Gifted Teacher Leads Precocious Group

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During the 24 years that Connie Williams Coulianos has spent at Hollingworth Preschool, she has passed her love of learning like a torch to hundreds of students. That includes both the 3- to 5-year-olds enrolled in the small program and the adults teaching here during their Columbia Teachers College graduate work.

“Connie is a brilliant teacher and a true believer in not underestimating what children are thirsty to learn,” said Amy Sprecher, whose son and daughter attended the preschool. “We always say our kids got the best education they will ever have at Hollingworth.”

Photo by Andrew Schwartz

Photo by Andrew Schwartz

As an assistant teacher and then director, Coulianos dedicated herself to the schooling of “developmentally precocious children,” a term she uses to describe those ready to take on learning at a level not typical for their age group.

Teacher Elizabeth Carlson said the Hollingworth philosophy encourages these students to be critical thinkers by providing a stimulating environment. As an example Carlson pointed to an old classroom loft that needed to be replaced. Instead of just having it taken down, Coulianos involved the children in  planning which tools should be used to remove it and how the new loft should be built.

“The kids had ownership of the entire process,” Carlson said. “Now, when they’re confronted with problem solving on a smaller scale, they know how to approach it.”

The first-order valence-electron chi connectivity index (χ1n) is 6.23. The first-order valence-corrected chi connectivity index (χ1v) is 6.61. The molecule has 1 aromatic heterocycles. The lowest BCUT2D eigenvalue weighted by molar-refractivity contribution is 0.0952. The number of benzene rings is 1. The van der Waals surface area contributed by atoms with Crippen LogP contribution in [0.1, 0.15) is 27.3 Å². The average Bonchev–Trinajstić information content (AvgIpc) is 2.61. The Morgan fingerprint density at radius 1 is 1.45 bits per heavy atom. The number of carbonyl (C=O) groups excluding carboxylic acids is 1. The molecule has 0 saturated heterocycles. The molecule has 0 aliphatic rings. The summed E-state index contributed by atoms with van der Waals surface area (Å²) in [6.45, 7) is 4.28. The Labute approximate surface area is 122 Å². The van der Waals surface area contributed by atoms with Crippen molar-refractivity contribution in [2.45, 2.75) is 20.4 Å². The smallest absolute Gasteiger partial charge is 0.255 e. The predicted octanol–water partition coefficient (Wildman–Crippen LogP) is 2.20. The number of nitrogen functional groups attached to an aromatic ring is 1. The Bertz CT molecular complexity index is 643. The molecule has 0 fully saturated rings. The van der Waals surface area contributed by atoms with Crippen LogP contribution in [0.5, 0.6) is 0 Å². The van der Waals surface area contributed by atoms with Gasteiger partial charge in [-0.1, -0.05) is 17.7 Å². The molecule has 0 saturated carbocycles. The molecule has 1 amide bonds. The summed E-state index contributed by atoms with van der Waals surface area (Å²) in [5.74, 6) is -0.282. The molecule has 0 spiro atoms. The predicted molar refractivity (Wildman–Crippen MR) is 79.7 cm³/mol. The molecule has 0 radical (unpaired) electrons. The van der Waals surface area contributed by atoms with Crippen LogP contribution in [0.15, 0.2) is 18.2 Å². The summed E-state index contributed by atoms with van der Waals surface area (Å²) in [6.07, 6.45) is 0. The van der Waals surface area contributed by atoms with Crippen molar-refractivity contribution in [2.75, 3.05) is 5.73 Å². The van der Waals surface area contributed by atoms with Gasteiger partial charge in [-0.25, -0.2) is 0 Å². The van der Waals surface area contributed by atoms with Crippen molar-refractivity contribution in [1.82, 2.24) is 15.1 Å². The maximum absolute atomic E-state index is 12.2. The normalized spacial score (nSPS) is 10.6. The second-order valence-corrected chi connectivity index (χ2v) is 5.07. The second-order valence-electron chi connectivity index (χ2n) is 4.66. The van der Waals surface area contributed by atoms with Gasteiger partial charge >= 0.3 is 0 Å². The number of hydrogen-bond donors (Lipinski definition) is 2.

When students have a question their teacher can’t answer, they will search together for a solution, consulting classmates, books or the Internet. This approach empowers them to search for resources and be responsible for how they acquire knowledge, Carlson added.

To assist them in their discovery, Coulianos taps into the children’s own curiosity, creativity and imagination, said Dr. Alice Wilder, producer of the popular television series Blue’s Clues, who hired Coulianos as an advisor.

“She allows them the opportunity to express themselves and to find their own way into learning,” Wilder said.

The recognition of students’ innate capabilities lies at the core of her work, said Coulianos.

“I have tremendous respect for their ability to become active participants in the inquiry,” she said. “I have respect for their humanity and their intellect—even at an early age.”

Su Chong, whose 4-year-old son attends Hollingworth, praised Coulianos for instilling a sense of responsibility in the classroom. This community spirit extends far beyond the school through projects like food drives for the local pantry and fundraisers for an orphanage in Kenya—all run with the full participation of students.

For Coulianos, it’s been immensely rewarding to see children leave Hollingworth with a toolbox full of strategies for asking questions, having their ideas heard and respecting others. But it’s also been difficult to see them leave so young. When the opportunity arose to develop an ongoing school for a similar population, Coulianos jumped at the chance. After nearly a quarter century at Hollingworth, she has signed up to lead The Speyer Legacy School, a new private school opening this fall.

Building on her experiences at the preschool, she hopes to offer the same enrichment to exceptional students beyond their 5th birthday.

“Children are not vessels to be filled but fires to be ignited,” she said, paraphrasing her favorite quote by Plutarch. “We have to keep the fire going as children grow older.”

Connie Williams Coulianos
Director, Hollingworth Preschool

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